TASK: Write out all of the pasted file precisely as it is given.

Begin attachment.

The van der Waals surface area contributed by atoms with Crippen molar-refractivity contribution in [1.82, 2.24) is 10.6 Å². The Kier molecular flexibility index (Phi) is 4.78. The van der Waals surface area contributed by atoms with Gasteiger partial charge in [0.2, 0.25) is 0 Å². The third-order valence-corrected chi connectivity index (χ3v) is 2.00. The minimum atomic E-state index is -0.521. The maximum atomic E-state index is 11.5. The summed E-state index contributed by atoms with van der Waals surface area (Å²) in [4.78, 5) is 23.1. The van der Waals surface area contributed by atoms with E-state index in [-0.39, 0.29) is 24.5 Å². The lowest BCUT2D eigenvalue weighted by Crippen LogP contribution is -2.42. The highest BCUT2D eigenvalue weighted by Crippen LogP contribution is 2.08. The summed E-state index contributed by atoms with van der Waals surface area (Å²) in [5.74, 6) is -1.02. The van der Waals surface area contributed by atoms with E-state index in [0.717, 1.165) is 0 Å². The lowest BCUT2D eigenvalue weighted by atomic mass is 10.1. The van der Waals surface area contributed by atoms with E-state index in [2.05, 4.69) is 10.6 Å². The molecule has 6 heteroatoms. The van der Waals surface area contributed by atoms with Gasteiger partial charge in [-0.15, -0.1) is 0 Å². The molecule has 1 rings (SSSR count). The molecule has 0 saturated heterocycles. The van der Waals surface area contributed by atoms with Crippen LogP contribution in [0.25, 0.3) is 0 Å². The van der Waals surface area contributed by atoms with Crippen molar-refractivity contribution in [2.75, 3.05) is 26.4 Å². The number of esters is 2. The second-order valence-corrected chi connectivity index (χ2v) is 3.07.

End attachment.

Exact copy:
The van der Waals surface area contributed by atoms with Crippen molar-refractivity contribution in [1.82, 2.24) is 10.6 Å². The Kier molecular flexibility index (Phi) is 4.78. The van der Waals surface area contributed by atoms with Gasteiger partial charge in [0.2, 0.25) is 0 Å². The third-order valence-corrected chi connectivity index (χ3v) is 2.00. The minimum atomic E-state index is -0.521. The maximum atomic E-state index is 11.5. The summed E-state index contributed by atoms with van der Waals surface area (Å²) in [4.78, 5) is 23.1. The van der Waals surface area contributed by atoms with E-state index in [-0.39, 0.29) is 24.5 Å². The lowest BCUT2D eigenvalue weighted by Crippen LogP contribution is -2.42. The highest BCUT2D eigenvalue weighted by Crippen LogP contribution is 2.08. The summed E-state index contributed by atoms with van der Waals surface area (Å²) in [5.74, 6) is -1.02. The van der Waals surface area contributed by atoms with E-state index in [0.717, 1.165) is 0 Å². The lowest BCUT2D eigenvalue weighted by atomic mass is 10.1. The van der Waals surface area contributed by atoms with E-state index in [2.05, 4.69) is 10.6 Å². The molecule has 6 heteroatoms. The van der Waals surface area contributed by atoms with Gasteiger partial charge in [-0.15, -0.1) is 0 Å². The molecule has 1 rings (SSSR count). The molecule has 0 saturated heterocycles. The van der Waals surface area contributed by atoms with Crippen LogP contribution in [0.25, 0.3) is 0 Å². The van der Waals surface area contributed by atoms with Crippen molar-refractivity contribution in [2.75, 3.05) is 26.4 Å². The number of esters is 2. The second-order valence-corrected chi connectivity index (χ2v) is 3.07.